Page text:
[self addChildViewController:viewControllerToAdd];
    [self.view addSubview:viewControllerToAdd.view];
    [viewControllerToAdd didMoveToParentViewController:self];

If you'd like, you can copy this into your code as a snippet. SO doesn't seem to understand code replacement formatting, but they will show up clean in Xcode:

    [self addChildViewController:<#viewControllerToAdd#>];
    [self.view addSubview:<#viewControllerToAdd#>.view];
    [<#viewControllerToAdd#> didMoveToParentViewController:self];

willMove is called automatically w/ addChild. Thanks @iOSSergey

When your custom container calls the addChildViewController: method, it automatically calls the willMoveToParentViewController: method of the view controller to be added as a child before adding it.

  • When your custom container calls the addChildViewController: method, it automatically calls the willMoveToParentViewController: method of the view controller to be added as a child before adding it. – iOSergey May 14 '16 at 0:40
  • @iOSergey do you have a link to that? Would love to update the answer to be more correct. – Logan May 14 '16 at 1:23
  • I actually always used to use willMoveToParent manually as well, but when I accidentally read apple reference to this function have been surprised :) developer.apple.com/library/ios/documentation/UIKit/Reference/…: – iOSergey May 14 '16 at 2:59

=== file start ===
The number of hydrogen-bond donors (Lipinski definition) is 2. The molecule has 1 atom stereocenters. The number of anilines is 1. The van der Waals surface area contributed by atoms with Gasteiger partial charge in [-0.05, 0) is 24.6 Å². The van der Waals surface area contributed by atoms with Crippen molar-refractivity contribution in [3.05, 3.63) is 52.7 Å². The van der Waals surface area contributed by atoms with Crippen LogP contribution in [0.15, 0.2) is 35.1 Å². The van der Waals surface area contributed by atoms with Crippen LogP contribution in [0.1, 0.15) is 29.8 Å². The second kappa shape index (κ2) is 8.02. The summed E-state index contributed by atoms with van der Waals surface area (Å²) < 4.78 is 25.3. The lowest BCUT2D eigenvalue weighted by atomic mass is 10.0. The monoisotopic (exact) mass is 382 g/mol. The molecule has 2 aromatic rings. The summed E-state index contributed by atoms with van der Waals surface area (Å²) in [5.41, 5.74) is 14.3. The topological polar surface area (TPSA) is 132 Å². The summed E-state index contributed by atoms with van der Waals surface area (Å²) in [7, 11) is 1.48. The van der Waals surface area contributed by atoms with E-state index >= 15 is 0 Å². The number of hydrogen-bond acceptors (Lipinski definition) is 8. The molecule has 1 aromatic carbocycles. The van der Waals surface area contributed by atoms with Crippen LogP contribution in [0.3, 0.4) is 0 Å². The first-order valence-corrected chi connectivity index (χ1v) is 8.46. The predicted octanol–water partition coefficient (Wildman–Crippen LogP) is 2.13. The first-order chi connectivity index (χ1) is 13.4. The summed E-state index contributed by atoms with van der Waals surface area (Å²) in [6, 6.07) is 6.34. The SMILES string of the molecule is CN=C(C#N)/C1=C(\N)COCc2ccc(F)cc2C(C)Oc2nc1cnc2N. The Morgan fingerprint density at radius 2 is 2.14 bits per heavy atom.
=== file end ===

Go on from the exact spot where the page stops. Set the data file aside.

• @iOSergey - sorry, maybe I'm being dense, but I am not seeing it on there :) Mind pointing me a bit more specifically! You are not alone in always calling, and I'd like to have a good reference when people inevitably tell me to put it back in! Thanks again! – Logan May 14 '16 at 3:08
  • Search for "willMoveToParentViewController" on the website I linked, expend "willMoveToParentViewController" reference and under Discussion header the last paragraph :) I posted the full link, but for some reason its redirecting to the top. – iOSergey May 14 '16 at 3:17
6

Use:

[self.view addSubview:obj.view];
1

Change the frame size of viewcontroller.view.frame, and then add to subview. [viewcontrollerparent.view addSubview:viewcontroller.view]

  • I tried it. It doesn't work. Should I do something in the interface builder. – sperumal Sep 30 '09 at 21:55
0

You must set the bounds properties to fit that frame. frame its superview properties, and bounds limit the frame in the view itself coordinate system.

0

You may use PopupController for the same one the SDK which shows UIViewController as subview You may check PopupController

Here is sample code for the same

popup = PopupController
        .create(self.navigationController!)
        .customize(
            [
                .layout(.center),
                .animation(.fadeIn),
                .backgroundStyle(.blackFilter(alpha: 0.8)),
                .dismissWhenTaps(true),
                .scrollable(true)
            ]
        )
        .didShowHandler { popup in
        }
        .didCloseHandler { popup in
    }
    let container = MTMPlayerAndCardSelectionVC.instance()
    container.closeHandler = {() in
        self.popup.dismiss()
    }

    popup.show(container)